From education to employment

MEI calls for a new ‘aGCSE’ (adult GCSE) maths qualification for post-16 students

Maths stock pexels, young lady using a calculator at a desk

Maths education charity MEI makes the case for a new post-16 GCSE maths qualification to improve resit success rates and better prepare young people with the maths they need for work and life.

Annually, around 180,000 students fail to achieve a standard grade 4 pass in GCSE maths at age 16, most of whom retake the qualification in 16-18 education. Large numbers of these students fail to achieve the qualification by age 19; fewer than half of students with a grade 3 at age 16 and just one quarter of all students without a standard pass achieve this. This results in poor numeracy skills in the workforce and an adverse impact on life chances.

Addressing GCSE maths resit failure: A new approach argues for an ‘aGCSE’ (adult GCSE) maths qualification for post-16 students. The proposed qualification is designed to better meet the needs of post-16 resit students. The qualification:

  • Reflects the numeracy, quantitative and mathematical skills needed for work and life – a subset of GCSE foundation tier organised in applied themes, with additions such as financial applications and use of spreadsheets. 
  • Is of an equivalent standard to the current GCSE and incorporates the ‘GCSE’ name to ensure it is understood clearly by stakeholders including employers and students. 
  • Has a ‘stepping-stone’ assessment which can be taken before the final two papers to assess essential skills. 
  • Is limited to grades 1 to 5 in the same way as the foundation tier taken by nearly all resit students.

Addressing GCSE maths resit failure: A new approach makes an urgent case for change and sets out steps to bring the qualification to reality. Improving GCSE maths success rates will support the government’s missions to kickstart economic growth and break down barriers to opportunity. We are calling on the government to take these proposals forward in its review of the 16 to 18 curriculum.

These proposals build on previous work funded by the Nuffield Foundation to develop an alternative GCSE-level curriculum for maths resit students with input from a range of stakeholders. The original project report, draft curriculum, exemplar examination papers and example teaching resources are available online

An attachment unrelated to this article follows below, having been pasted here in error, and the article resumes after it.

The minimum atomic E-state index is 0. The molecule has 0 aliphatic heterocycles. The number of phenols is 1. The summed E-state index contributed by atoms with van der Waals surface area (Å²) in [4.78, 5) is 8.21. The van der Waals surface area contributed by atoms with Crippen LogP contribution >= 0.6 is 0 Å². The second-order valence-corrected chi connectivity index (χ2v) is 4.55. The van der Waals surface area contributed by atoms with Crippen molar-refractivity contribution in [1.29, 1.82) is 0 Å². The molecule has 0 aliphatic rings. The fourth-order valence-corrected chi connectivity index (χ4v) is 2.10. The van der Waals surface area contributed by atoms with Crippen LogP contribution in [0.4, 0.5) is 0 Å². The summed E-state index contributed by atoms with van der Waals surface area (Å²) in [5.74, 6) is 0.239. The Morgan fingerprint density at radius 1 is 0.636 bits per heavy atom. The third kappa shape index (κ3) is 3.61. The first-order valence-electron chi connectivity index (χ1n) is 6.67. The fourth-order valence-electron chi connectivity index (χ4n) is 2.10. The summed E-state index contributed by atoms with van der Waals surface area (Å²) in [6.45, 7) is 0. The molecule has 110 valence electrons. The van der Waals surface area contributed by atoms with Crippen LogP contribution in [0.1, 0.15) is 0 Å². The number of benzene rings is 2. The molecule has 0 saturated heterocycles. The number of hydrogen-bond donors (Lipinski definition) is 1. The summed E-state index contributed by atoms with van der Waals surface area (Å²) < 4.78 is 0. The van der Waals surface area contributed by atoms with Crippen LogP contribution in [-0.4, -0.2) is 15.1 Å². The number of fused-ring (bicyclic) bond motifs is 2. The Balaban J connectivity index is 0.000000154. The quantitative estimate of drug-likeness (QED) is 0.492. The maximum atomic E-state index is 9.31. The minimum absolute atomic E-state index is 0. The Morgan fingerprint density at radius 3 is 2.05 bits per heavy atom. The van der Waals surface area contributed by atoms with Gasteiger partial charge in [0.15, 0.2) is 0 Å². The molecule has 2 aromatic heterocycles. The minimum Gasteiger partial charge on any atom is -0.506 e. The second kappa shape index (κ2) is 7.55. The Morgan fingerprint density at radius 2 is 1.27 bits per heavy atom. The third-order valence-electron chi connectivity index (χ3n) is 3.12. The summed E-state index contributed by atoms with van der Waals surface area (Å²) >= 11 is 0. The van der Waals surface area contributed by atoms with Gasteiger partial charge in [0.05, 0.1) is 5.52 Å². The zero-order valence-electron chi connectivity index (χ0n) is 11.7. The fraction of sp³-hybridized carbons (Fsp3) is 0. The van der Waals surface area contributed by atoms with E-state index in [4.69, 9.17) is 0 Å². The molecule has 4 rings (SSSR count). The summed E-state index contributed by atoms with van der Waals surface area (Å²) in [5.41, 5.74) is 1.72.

Charlie Stripp, Chief Executive of MEI said:

“Success rates for students retaking GCSE maths remain unacceptably low, with large numbers of students who are capable of achieving the qualification failing to do so. There is an urgent need for a revised qualification for post-16 students – a rigorous GCSE that is more relevant to young adults and which prepares them with the maths they need for the future.

MEI has demonstrated the feasibility of such an approach, but taking these proposals forward requires government support.”

Josh Hillman, Director of Education at the Nuffield Foundation, said:

This proposed new qualification is grounded in evidence and could offer a better pathway to gaining a GCSE in maths for students who need to resit, rather than retaking with poor chances of success.

Eddie Playfair, Senior Policy Manager at the Association of Colleges said:

“This new post-16 GCSE proposed by MEI is a welcome and constructive response to the GCSE maths retake challenge, which is such a major issue in the college sector. It has the potential to motivate students and raise achievement. Colleges work hard to develop the skills and confidence of the large number of students who have not yet achieved a grade 4 by the age of 16. This proposed GCSE provides a really useful ‘essential maths’ stepping stone assessment which is more likely to engage and motivate students and give them an experience of success which they can build on as they work towards achieving a grade 4.”

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